Today—in Houston—it was raining, and had been doing so for the past few days.
The perfect opportunity to make makgeolli.
We started making a somewhat unique version of makgeolli, or rice beer, a few years back. The summer prior, on a WWOOFing trip to South Korea, we took a short detour to Busan and eventually made our way to Sanseong village. The purpose, beyond the mountain trek, was to eat black goat and drink their local rice beer. While the charcoal grilled goat was phenomenal, the rice beer was completely unexpected. Sour, acidic, complex. It was assertive and lively, offering flavors that are typically masked by generous amounts of post-fermentation sweeteners. Shortly after our return, we started trying to reproduce that makgeolli.
In our second issue of Daily Ferments, we detailed the process for making a couple liters of farmhouse-style rice beer. It is a fitting amount for a beginner, requiring little in terms of materials, ingredients, and space. A key step in the process is cooking the rice. This is typically done by steaming, which—in a 2.5 liter batch with two pounds of rice—is a pretty straight-forward affair. As your target volume increases, however, so does the capacity of your equipment. It wasn't long before we needed to make a several gallons of rice beer for an event and were left with a choice: construct a large wooden basket to fit inside of our 10 gallon brew kettle, or find a functional work-around using our modestly equipped (tiny) kitchen. We chose the later, and decided to try boiling the rice.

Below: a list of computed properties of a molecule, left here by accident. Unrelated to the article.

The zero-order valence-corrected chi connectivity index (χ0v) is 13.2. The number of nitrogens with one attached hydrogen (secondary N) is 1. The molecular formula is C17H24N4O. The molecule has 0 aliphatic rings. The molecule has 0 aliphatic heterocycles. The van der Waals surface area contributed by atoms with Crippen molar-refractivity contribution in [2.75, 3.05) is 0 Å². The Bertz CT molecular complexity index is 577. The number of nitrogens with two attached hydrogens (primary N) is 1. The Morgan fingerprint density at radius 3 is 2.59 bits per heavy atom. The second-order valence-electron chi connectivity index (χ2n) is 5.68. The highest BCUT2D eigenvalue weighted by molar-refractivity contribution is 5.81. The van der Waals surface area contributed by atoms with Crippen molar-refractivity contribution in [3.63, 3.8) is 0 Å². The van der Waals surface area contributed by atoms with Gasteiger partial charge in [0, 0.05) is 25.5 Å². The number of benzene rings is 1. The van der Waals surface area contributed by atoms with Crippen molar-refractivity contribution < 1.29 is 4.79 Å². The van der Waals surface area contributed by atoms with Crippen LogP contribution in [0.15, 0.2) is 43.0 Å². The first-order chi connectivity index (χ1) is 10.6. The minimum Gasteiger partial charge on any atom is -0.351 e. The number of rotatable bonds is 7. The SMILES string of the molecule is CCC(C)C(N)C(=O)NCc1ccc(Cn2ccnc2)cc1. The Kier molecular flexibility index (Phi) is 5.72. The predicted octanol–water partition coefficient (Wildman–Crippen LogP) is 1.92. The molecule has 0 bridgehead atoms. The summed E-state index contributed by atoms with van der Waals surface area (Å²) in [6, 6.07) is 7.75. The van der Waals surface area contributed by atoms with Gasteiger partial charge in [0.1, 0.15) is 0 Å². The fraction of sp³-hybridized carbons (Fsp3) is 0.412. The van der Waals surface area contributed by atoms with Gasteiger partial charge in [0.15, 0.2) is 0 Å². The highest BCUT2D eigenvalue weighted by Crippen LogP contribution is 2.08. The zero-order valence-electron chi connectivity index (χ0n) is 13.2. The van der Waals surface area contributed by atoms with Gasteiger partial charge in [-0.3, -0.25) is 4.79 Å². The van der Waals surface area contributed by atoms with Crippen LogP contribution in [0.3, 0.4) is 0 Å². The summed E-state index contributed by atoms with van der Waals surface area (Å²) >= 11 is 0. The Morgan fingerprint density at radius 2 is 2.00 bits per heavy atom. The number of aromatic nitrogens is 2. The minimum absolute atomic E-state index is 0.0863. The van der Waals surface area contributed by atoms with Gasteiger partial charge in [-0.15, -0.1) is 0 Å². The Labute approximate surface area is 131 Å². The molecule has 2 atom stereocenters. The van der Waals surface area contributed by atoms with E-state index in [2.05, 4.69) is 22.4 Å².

For the last couple batches, we have experimented with cooking the rice into a thick porridge. To our surprise, it has been a great success. The final product is a bit lower in alcohol and lighter in body; with a drier finish and a more-rounded, mild flavor (a pleasant balance of sweet, sour, acidic, and nutty). It also seems to hold up longer and be less prone to over-carbonation in the bottle. It is a deviation from the traditional method—and slight variation on the familiar drink—but still produces a pleasing, approachable rice beer.